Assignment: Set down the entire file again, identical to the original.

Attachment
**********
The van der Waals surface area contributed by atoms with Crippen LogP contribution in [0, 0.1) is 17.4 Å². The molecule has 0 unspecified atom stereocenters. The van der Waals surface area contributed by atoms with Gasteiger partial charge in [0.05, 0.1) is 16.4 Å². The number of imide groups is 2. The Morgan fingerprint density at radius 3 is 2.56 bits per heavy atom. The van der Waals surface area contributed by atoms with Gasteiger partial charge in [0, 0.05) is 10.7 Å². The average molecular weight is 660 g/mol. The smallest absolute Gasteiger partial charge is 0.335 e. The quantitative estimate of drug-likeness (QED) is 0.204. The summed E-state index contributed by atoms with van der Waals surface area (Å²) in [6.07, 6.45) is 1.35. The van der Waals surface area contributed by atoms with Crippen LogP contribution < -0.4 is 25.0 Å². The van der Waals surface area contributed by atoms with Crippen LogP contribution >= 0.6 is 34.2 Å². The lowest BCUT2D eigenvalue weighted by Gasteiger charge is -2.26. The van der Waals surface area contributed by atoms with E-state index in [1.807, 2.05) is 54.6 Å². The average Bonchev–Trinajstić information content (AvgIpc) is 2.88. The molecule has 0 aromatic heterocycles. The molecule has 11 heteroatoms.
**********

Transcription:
The van der Waals surface area contributed by atoms with Crippen LogP contribution in [0, 0.1) is 17.4 Å². The molecule has 0 unspecified atom stereocenters. The van der Waals surface area contributed by atoms with Gasteiger partial charge in [0.05, 0.1) is 16.4 Å². The number of imide groups is 2. The Morgan fingerprint density at radius 3 is 2.56 bits per heavy atom. The van der Waals surface area contributed by atoms with Gasteiger partial charge in [0, 0.05) is 10.7 Å². The average molecular weight is 660 g/mol. The smallest absolute Gasteiger partial charge is 0.335 e. The quantitative estimate of drug-likeness (QED) is 0.204. The summed E-state index contributed by atoms with van der Waals surface area (Å²) in [6.07, 6.45) is 1.35. The van der Waals surface area contributed by atoms with Crippen LogP contribution < -0.4 is 25.0 Å². The van der Waals surface area contributed by atoms with Crippen LogP contribution >= 0.6 is 34.2 Å². The lowest BCUT2D eigenvalue weighted by Gasteiger charge is -2.26. The van der Waals surface area contributed by atoms with E-state index in [1.807, 2.05) is 54.6 Å². The average Bonchev–Trinajstić information content (AvgIpc) is 2.88. The molecule has 0 aromatic heterocycles. The molecule has 11 heteroatoms.